On the Air, Live and Alive

It’s been an adventurous weekend, beginning with my first-ever live radio appearance. Now, I’ve done a couple of radio interviews before, but they were always pre-recorded, with all the assurances that any obscenities or demented faux pas would be edited out. At least, in theory. However, this was live, which meant that, as far I knew, there would be no safety nets. If I was suddenly possessed by a demon, and began spewing forth threats against everyone who walked under the sun, well, there would be no escape.

The interview was to be on my local ABC (Australian Broadcasting Corporation) station, 666 ABC, at the uncivilised hour of 7:10AM on Saturday. Which meant that I would, inevitably, not be at my most alert. I have many sterling qualities, but being a morning person is not one of them.  And I can recognise this about myself, which is why the previous evening I spent some time thinking up possible lines to use, and also grimly contemplating the likelihood that I would forget all of my planned lines, and produce naught but several minutes of dead radio air, broken only by the incredulous chortling of the radio personality. This was my nightmare.

However, when I woke up, at the ungodly hour of 6 in the morning, none of those concerns was in my mind. I shambled from bed to shower to car, and only really assumed full consciousness when I was halfway to the radio station. When I arrived at the ABC building, the shadows were still lying long, and there were barely any cars on the roads. There were no lights illuminated in the windows, and I began to worry that I had drastically misunderstood the situation. Or possibly come to the wrong building.

I leaned on the ‘after hours’ telecom button, and eventually a member of the staff emerged from the corridors, and cheerfully ushered me in, guiding me through the darkened bowels of the building to the broadcasting room, and delivering me into the merciful hands of my host, Greg Bayliss, a man whose voice I recognised immediately. We howdied, and shook, and then he and the producer bolted off to make some toast and stretch their limbs, leaving me alone with the control room. I briefly – briefly – gave thought to cutting into the newsfeed and reading some pages from The Rook, but sanity prevailed, and I wandered around cautiously, peering at the control boards, and keeping my hands behind my back.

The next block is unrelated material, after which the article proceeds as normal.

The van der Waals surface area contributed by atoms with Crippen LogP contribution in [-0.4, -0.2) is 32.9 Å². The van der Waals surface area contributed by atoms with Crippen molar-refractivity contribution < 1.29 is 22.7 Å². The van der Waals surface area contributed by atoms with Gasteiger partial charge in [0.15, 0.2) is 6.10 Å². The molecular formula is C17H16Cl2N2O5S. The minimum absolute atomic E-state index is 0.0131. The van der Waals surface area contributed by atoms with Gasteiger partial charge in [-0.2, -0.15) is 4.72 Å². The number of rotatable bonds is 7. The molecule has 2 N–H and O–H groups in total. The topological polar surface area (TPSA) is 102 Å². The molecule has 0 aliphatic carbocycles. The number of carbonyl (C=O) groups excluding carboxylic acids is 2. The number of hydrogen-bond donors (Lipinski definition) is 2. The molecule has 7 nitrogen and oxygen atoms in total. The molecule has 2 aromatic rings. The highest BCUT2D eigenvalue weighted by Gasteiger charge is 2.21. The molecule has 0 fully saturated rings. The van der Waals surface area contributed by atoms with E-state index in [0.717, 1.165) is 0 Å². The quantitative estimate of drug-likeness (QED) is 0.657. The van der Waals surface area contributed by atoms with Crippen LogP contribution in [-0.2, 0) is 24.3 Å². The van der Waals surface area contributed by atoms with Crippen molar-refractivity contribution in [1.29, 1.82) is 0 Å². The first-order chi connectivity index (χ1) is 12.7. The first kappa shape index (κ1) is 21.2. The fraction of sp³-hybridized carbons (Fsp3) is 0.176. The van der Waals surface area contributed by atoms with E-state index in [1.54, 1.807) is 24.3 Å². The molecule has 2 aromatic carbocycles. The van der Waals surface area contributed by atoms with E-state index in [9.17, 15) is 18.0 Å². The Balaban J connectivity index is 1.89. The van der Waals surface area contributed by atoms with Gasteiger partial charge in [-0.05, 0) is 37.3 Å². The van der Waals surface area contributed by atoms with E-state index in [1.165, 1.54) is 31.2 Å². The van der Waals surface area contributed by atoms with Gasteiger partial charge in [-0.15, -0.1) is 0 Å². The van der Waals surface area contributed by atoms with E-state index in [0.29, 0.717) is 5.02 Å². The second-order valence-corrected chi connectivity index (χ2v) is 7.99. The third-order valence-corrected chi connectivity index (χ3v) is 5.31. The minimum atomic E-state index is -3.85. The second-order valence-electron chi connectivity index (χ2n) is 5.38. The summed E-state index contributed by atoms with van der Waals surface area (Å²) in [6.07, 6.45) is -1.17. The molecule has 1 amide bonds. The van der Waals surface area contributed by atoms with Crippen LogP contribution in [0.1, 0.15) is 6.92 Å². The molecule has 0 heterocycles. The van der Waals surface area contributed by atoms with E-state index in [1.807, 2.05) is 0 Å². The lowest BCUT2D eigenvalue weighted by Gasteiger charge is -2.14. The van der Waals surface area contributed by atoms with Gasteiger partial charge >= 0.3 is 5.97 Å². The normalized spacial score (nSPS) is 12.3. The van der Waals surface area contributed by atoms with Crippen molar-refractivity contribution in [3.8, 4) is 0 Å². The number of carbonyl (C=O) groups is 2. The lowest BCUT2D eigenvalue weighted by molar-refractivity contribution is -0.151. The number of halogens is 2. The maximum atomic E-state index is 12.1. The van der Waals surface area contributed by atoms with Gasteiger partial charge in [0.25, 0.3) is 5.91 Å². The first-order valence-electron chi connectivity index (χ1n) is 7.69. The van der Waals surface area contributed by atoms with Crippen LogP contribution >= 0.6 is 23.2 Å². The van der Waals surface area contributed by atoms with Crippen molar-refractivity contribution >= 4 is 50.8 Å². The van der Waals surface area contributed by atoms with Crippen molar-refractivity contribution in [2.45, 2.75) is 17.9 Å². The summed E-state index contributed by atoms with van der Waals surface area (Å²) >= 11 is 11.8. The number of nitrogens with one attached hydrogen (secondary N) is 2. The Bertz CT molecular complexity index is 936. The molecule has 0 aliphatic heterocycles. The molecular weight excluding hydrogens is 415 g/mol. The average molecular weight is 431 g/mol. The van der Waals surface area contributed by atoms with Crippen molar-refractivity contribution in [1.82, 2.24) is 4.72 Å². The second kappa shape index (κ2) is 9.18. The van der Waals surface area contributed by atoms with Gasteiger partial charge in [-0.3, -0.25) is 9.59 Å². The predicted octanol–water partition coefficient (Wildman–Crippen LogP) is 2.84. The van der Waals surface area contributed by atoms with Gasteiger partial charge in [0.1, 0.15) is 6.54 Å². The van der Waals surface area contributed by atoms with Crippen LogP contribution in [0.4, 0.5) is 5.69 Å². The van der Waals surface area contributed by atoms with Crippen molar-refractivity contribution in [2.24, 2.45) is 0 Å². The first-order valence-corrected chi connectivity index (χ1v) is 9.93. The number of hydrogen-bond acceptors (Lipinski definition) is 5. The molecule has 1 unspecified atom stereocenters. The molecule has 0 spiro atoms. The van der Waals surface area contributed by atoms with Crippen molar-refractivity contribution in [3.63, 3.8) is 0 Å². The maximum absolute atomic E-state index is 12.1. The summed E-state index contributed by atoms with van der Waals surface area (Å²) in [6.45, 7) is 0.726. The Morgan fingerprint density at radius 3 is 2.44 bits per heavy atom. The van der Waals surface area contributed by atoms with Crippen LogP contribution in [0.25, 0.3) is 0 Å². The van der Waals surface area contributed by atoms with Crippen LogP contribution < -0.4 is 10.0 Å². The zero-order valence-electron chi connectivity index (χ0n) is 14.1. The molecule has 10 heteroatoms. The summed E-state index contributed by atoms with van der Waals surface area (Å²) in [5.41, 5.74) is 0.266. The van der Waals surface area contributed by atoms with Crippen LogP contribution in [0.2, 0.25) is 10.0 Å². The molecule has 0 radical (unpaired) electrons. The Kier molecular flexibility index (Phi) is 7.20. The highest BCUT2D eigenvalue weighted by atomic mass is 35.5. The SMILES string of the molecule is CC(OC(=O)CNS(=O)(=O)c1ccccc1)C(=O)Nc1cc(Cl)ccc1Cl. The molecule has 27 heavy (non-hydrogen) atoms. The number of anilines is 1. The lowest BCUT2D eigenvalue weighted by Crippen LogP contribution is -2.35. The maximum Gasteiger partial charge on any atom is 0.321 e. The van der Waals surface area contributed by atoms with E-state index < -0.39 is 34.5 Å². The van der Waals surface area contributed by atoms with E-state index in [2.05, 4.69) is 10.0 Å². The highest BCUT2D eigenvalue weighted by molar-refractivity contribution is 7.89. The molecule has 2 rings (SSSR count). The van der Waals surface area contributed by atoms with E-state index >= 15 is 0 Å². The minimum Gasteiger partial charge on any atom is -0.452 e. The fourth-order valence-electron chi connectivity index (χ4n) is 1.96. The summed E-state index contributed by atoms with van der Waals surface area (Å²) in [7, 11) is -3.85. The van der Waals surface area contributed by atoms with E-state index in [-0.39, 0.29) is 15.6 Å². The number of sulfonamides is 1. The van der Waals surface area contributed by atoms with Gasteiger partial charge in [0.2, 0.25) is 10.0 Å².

Eventually they returned, and failed to congratulate me for not declaring the creation of Pirate Radio Dan. Instead, they supplied me with a cup of coffee, and I sat down in front of a microphone. Although they told me I didn’t have to wear the headphones, there was no way that I wasn’t putting them on. After a few minutes’ chat, we were thrust onto the air, and I manfully resisted the urge to holler ‘Good morrrrrrning, Canberra!’

Instead, we talked about the book, and last week’s literary festival in Jindabyne, and why on earth I had an American accent when I was born and raised in Canberra. I almost completely forgot that I was on the radio (apart from preventing myself from dropping any swear words into the dialogue), and had a blast. This very blog got mentioned, and I talked a bit about writing, and what I’m working on at the moment, and it went just fine.

Since the interview, a few friends have told me they heard it, and assured me that I sounded okay. (Although one work colleague let me know that I use the word ‘absolutely’ too much. So I set him on fire.)